Strategize Cybersecurity Defense in Video Installations

Network design considerations for video management systems (VMS) are key to ensuring system performance, data integrity and threat mitigation. The challenge is that system integrators are confronted with many situations that often do not meet best-practice standards in today’s dynamic cybersecurity-centric world.

Engineers, integrators and administrators of IP video management and other network-based security systems are connecting edge devices of all types, and especially cameras, which are a vulnerable part of a network. And because one solution does not fit all applications or address all threats, a multi-layered approach is best for deploying an optimally functional and secure network.

Unauthorized access to a video security network can impact system confidentiality, integrity and availability. Security flaws within IT-attached devices could potentially provide a platform for launching attacks on other IT systems. It must be acknowledged that all systems contain vulnerabilities, and that there are external as well as internal attackers looking for ways to exploit these.

Dynamic System Hardening

Developing and implementing security measures and best practices is known as “hardening.” Hardening is a continuous process of identifying and understanding security risks and taking appropriate steps to counter them. The process is dynamic because the threats and the systems they target are continuously evolving.

Most hardening information focuses on IT settings and techniques, but it’s important to remember that physical security, education and awareness are also vital parts of hardening. For example, use physical barriers to servers and client computers, and make sure that things like camera enclosures, locks, tamper alarms, and access controls are secure.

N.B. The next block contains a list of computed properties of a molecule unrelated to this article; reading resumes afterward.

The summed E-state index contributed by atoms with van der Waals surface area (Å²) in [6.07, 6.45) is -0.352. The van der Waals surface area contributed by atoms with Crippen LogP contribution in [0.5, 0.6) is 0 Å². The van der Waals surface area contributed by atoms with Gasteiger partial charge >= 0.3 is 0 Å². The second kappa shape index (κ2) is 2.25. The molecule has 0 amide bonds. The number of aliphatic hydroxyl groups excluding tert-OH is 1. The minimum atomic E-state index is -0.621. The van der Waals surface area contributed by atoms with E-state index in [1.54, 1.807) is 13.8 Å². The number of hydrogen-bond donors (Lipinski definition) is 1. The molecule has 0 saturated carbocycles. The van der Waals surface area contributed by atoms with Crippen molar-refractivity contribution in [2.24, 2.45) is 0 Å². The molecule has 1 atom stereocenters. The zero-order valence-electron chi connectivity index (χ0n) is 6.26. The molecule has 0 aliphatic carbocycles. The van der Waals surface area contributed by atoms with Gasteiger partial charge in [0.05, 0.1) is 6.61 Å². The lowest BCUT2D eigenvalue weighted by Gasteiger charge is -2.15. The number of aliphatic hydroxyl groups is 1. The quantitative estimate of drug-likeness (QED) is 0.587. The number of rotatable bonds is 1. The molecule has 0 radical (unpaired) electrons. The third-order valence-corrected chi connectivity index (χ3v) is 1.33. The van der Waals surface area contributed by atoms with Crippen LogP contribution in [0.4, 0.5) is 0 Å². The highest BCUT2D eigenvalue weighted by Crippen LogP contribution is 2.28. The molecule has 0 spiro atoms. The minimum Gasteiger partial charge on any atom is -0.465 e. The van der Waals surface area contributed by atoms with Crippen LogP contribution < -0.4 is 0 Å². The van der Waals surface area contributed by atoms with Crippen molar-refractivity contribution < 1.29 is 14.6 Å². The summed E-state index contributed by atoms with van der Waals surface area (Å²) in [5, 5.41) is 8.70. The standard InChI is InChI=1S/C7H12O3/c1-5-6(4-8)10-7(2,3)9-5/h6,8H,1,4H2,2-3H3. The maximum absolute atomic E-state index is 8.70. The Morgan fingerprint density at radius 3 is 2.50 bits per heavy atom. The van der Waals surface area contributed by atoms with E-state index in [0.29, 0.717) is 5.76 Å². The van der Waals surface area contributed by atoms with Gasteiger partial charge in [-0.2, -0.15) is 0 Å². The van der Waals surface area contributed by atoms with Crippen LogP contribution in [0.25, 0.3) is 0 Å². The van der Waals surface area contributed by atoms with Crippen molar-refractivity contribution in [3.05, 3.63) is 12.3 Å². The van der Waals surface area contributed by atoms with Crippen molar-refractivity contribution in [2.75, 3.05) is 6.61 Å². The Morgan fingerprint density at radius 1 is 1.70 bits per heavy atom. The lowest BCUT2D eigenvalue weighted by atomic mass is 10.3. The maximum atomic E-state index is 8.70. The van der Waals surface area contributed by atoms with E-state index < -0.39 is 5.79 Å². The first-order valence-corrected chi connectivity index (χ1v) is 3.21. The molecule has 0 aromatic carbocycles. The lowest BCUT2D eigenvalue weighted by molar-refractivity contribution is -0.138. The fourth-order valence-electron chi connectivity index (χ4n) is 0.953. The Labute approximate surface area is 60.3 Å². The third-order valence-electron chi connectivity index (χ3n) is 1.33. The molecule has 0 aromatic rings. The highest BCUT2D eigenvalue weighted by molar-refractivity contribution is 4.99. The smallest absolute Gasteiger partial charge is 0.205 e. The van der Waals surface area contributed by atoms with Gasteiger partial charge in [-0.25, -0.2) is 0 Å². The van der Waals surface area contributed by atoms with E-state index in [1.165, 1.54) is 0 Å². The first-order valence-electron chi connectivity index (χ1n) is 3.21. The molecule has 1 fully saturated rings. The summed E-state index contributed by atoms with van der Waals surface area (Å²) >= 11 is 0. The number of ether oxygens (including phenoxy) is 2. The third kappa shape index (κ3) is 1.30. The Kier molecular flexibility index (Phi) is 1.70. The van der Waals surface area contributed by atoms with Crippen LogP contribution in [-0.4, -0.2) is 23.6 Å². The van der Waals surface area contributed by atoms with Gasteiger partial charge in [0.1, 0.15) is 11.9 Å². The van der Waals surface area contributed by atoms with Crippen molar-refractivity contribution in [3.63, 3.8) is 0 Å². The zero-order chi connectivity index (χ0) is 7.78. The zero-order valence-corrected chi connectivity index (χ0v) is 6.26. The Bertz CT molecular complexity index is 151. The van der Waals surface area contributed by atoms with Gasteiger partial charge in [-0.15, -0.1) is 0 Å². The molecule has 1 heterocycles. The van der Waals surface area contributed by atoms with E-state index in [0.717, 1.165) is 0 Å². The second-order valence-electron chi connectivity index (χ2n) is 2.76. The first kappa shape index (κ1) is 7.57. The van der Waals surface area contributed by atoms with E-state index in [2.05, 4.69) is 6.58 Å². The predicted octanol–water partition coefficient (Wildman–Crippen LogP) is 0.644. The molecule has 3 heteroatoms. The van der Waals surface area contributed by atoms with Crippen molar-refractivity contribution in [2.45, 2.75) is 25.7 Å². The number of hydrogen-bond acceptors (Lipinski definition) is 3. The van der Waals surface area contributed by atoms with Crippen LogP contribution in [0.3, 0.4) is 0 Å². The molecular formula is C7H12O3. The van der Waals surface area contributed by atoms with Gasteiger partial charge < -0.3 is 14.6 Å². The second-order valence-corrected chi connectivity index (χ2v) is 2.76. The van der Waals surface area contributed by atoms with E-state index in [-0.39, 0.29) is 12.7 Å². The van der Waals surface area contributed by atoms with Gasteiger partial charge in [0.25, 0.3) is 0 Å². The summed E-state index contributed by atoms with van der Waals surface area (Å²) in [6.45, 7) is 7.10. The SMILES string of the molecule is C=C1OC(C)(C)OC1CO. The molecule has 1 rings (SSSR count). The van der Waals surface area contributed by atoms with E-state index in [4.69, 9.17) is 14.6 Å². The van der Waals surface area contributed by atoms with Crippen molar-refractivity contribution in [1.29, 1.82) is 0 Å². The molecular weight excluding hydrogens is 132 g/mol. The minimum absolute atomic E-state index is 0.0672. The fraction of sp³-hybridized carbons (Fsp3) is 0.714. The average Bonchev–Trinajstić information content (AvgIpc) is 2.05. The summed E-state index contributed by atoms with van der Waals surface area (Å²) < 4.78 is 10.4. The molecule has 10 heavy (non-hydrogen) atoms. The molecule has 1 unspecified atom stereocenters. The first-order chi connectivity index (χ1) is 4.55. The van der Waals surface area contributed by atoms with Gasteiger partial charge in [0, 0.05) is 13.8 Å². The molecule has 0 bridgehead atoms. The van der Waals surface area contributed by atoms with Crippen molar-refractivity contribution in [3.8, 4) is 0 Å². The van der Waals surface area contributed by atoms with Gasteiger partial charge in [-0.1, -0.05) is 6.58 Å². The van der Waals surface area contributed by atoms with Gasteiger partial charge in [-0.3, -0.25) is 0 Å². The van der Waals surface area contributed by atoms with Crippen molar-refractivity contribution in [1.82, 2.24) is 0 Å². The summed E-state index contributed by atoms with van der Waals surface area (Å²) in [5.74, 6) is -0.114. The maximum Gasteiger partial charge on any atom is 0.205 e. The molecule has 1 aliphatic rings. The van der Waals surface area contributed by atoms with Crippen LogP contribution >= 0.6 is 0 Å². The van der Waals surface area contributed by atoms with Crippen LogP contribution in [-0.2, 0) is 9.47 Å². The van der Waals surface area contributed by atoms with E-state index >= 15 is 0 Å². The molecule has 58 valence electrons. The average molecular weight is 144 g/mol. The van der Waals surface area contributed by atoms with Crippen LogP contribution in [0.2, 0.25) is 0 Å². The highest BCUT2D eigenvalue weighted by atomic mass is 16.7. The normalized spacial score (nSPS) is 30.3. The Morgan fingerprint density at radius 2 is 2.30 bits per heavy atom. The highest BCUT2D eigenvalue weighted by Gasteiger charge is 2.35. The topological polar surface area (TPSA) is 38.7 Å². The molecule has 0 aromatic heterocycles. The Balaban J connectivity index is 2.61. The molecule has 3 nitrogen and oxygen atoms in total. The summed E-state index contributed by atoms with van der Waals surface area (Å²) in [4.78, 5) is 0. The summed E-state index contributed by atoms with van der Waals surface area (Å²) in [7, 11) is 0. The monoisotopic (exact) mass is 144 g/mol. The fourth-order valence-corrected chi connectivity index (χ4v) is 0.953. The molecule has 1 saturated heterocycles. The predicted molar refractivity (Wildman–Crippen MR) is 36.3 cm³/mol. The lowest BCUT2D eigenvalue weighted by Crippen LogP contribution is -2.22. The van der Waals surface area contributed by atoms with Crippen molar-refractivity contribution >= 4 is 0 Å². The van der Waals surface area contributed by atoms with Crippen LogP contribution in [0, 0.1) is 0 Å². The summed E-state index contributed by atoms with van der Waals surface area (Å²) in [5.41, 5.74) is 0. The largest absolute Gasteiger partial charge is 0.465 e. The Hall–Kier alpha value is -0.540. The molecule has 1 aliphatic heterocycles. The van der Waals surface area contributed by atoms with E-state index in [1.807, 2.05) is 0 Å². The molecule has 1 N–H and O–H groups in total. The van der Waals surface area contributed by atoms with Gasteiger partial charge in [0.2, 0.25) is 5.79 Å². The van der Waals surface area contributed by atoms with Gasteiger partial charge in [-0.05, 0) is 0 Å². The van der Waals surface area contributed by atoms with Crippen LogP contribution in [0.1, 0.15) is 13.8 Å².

Actionable steps for hardening a video management system include:

  • Understanding which components need to be protected
  • Hardening surveillance system elements such as servers, client computers and devices
  • Documenting and maintaining software updates and security settings for each system
  • Training and investing in the right people and skills — including the supply chain

Fortunately, there are proven, standardized frameworks available that systematically bring together best practices. There’s no reason for video surveillance and security professionals to re-invent the wheel. Taking an IT industry standards approach makes it easy to design and deploy secure video networks. (See the regularly updated Milestone Hardening Guide for XProtect VMS.)

These are just some of the security topics often overlooked by video surveillance professionals:

  • Brute Force Attacks
  • Microsoft Active Directory for Central User Management
  • Network segmentation separation by a firewall or isolation
  • Encryption to protect sensitive data
  • Physical Layer Compromise barriers to server rooms and data centers
  • Keeping Staff Informed, Educated and Updated

Read the complete article describing these approaches and useful tools for dealing with them. Written by Milestone’s Learning & Performance Manager Evan Stuckless, it is published in the January issue of Security Today.